Foreword to Views of a Nearsighted Cannoneer

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Seymour Krim.jpeg

By Norman Mailer[1]

Krim and his odd honest garish sober grim surface is a child of our time. I think sometimes, as a matter of style, he is the child of our time, He is New York in the middle of the 20th Century, the city man, his prose is brilliance upon occasion as the electronic beauty of our lights, his shifts and shatterings of mood as screeching and true as the grinding of wheels and a subway train. He has the guts of New York, old Krim, and it is not so impossible that when the digital computer in the mind of new historians begins to take over the psychic ash heaps and spiritual dumps of this insane, cruel, rapacious, avid, cancerous and alas — in the end — cowardly city, they will say if they have a sense of the past that yes, in the work of Seymour Krim lives one of the truest beats of how horrible, how jarring, how livid and how exciting was this city where the best of us burned and burned out without a war, a cause, an underground, or a passion for the blood.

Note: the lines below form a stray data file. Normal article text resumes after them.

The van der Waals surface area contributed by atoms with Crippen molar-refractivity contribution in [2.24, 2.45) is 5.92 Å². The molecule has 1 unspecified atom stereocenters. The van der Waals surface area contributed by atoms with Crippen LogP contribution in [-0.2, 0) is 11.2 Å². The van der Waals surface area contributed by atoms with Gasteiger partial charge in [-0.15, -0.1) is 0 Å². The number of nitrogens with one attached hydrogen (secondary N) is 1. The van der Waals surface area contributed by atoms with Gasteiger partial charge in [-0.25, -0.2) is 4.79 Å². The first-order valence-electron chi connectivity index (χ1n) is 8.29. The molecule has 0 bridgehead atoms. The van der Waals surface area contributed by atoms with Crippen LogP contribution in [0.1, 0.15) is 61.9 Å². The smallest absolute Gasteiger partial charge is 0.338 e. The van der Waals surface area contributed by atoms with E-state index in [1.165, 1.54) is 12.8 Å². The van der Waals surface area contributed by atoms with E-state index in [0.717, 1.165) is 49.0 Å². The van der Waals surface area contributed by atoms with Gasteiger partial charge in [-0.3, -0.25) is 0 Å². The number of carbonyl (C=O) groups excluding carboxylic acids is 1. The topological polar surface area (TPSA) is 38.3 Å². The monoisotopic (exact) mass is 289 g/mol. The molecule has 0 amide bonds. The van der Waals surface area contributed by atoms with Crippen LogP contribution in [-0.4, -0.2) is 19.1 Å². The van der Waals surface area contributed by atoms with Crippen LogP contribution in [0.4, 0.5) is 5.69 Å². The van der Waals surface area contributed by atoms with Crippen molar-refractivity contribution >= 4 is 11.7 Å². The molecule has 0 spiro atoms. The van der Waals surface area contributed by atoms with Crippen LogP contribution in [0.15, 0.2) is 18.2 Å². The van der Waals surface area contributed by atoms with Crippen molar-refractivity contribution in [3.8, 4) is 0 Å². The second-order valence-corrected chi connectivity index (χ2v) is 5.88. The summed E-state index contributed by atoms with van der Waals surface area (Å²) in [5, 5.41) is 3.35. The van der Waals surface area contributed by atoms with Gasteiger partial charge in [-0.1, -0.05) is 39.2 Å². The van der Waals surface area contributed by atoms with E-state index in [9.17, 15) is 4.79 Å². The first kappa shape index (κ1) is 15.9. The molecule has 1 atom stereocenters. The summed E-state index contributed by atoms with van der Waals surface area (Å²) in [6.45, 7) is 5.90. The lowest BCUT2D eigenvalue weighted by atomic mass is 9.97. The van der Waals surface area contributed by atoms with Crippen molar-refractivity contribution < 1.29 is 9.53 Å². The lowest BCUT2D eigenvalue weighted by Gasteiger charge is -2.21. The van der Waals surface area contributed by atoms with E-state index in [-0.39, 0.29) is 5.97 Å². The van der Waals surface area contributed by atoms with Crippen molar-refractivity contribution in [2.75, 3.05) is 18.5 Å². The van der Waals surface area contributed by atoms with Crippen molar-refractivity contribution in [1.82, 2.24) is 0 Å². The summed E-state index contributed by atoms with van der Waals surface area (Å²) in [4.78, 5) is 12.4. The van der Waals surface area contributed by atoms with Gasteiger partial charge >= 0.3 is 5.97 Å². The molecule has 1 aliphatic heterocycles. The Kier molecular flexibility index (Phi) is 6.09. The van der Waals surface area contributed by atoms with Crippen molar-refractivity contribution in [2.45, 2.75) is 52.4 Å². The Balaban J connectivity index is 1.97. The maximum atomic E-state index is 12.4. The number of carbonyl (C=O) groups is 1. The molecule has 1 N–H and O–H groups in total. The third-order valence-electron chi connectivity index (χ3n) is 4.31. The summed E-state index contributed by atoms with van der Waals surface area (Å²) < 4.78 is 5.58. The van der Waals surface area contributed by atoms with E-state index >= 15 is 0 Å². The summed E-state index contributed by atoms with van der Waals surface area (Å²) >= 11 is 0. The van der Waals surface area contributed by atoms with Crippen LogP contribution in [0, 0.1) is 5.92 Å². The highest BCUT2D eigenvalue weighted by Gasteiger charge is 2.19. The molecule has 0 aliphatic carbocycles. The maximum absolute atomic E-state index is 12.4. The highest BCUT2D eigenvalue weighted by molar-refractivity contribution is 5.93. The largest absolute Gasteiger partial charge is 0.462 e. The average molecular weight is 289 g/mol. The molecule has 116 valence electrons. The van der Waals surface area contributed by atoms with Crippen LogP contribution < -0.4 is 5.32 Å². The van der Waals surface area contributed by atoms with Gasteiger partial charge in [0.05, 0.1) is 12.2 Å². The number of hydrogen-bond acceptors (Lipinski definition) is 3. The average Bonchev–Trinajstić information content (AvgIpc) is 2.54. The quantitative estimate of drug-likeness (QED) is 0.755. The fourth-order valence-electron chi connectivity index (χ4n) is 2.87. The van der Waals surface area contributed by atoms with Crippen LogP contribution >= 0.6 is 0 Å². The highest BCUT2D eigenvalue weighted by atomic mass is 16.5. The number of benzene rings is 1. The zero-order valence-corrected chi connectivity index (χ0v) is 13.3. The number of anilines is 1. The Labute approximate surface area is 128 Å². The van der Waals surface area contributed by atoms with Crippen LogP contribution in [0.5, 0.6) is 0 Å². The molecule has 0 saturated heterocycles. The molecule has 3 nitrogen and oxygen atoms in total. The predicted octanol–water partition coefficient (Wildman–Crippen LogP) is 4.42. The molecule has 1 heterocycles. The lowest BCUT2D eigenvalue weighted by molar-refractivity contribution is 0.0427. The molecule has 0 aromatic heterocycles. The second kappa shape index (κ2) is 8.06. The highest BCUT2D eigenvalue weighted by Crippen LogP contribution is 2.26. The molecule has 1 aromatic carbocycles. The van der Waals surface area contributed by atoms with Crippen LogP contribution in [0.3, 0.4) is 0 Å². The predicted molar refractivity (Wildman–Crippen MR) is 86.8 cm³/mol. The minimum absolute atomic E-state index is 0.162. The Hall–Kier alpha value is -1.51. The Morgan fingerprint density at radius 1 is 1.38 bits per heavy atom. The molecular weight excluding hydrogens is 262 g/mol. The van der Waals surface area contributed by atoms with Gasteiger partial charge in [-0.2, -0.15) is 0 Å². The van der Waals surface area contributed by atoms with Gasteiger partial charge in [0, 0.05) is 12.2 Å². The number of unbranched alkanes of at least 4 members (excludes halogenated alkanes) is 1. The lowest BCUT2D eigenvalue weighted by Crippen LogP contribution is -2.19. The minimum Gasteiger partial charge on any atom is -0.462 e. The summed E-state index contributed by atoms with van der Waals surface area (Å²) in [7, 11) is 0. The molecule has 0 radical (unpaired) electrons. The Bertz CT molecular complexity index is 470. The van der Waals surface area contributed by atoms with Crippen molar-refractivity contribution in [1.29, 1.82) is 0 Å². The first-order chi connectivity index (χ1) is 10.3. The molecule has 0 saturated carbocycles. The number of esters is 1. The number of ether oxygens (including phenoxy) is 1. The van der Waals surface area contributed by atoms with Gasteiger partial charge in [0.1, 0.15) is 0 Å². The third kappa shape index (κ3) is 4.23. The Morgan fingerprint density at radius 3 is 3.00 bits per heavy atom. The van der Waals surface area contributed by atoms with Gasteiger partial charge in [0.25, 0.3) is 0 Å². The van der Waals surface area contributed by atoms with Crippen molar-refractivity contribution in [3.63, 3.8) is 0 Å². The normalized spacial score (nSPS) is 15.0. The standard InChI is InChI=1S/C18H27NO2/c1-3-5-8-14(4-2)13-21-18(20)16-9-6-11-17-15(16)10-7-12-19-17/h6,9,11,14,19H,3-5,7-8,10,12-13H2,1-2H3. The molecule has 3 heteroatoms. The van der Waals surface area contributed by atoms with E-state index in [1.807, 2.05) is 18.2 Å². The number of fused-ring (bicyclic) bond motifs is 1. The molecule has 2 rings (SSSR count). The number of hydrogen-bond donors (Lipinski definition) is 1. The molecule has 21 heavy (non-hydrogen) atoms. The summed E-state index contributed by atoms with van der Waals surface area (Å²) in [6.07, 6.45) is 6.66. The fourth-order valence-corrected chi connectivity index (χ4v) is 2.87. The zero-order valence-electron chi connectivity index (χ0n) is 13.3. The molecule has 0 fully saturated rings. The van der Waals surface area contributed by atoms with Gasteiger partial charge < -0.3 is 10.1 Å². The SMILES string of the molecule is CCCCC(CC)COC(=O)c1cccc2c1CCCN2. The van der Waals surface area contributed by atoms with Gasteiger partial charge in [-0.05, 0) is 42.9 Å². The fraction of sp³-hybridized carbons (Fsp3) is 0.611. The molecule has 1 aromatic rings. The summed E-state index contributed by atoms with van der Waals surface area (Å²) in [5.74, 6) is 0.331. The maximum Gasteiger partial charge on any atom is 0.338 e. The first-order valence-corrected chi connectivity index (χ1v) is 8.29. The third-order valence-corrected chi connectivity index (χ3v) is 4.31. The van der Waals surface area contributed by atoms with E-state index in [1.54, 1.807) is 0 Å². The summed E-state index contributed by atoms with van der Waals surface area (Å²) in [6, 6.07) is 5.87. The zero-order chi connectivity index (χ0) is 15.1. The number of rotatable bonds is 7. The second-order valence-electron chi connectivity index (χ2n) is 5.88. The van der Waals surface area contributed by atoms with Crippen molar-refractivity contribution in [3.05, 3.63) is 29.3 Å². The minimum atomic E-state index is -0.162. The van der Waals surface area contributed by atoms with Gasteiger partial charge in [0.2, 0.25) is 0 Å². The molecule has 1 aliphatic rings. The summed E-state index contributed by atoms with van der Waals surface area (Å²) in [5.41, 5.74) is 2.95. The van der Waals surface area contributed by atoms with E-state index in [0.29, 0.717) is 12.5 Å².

New York, September 1960


  1. From Krim, Seymour (1961). Views of a Nearsighted Cannoneer. New York: Excelsior Press Publishers. Reprinted by Project Mailer with permission of the estate of Norman Mailer. (61.23)